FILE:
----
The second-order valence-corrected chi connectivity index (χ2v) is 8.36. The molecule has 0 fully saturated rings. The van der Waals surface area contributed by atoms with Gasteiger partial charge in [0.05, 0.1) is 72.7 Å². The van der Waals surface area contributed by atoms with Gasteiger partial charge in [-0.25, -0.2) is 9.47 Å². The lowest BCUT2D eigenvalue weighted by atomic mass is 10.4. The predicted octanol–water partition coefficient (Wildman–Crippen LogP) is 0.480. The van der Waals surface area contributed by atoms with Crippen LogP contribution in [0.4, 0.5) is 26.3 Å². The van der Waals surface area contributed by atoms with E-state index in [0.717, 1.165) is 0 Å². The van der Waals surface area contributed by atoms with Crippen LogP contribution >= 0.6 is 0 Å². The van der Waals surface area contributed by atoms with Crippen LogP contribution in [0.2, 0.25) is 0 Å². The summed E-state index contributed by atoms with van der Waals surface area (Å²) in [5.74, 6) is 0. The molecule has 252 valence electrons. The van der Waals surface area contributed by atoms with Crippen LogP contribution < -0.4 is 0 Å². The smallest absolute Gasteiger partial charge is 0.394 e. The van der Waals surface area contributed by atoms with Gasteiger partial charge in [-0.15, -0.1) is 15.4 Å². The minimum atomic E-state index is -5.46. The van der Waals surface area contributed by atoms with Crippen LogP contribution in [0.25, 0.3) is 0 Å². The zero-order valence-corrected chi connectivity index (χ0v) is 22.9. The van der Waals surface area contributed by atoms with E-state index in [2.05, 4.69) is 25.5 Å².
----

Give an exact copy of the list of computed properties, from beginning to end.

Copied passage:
The second-order valence-corrected chi connectivity index (χ2v) is 8.36. The molecule has 0 fully saturated rings. The van der Waals surface area contributed by atoms with Gasteiger partial charge in [0.05, 0.1) is 72.7 Å². The van der Waals surface area contributed by atoms with Gasteiger partial charge in [-0.25, -0.2) is 9.47 Å². The lowest BCUT2D eigenvalue weighted by atomic mass is 10.4. The predicted octanol–water partition coefficient (Wildman–Crippen LogP) is 0.480. The van der Waals surface area contributed by atoms with Crippen LogP contribution in [0.4, 0.5) is 26.3 Å². The van der Waals surface area contributed by atoms with E-state index in [0.717, 1.165) is 0 Å². The van der Waals surface area contributed by atoms with Crippen LogP contribution >= 0.6 is 0 Å². The van der Waals surface area contributed by atoms with Crippen LogP contribution in [0.2, 0.25) is 0 Å². The summed E-state index contributed by atoms with van der Waals surface area (Å²) in [5.74, 6) is 0. The molecule has 252 valence electrons. The van der Waals surface area contributed by atoms with Crippen LogP contribution < -0.4 is 0 Å². The smallest absolute Gasteiger partial charge is 0.394 e. The van der Waals surface area contributed by atoms with Gasteiger partial charge in [-0.15, -0.1) is 15.4 Å². The minimum atomic E-state index is -5.46. The van der Waals surface area contributed by atoms with Crippen LogP contribution in [0.25, 0.3) is 0 Å². The zero-order valence-corrected chi connectivity index (χ0v) is 22.9. The van der Waals surface area contributed by atoms with E-state index in [2.05, 4.69) is 25.5 Å².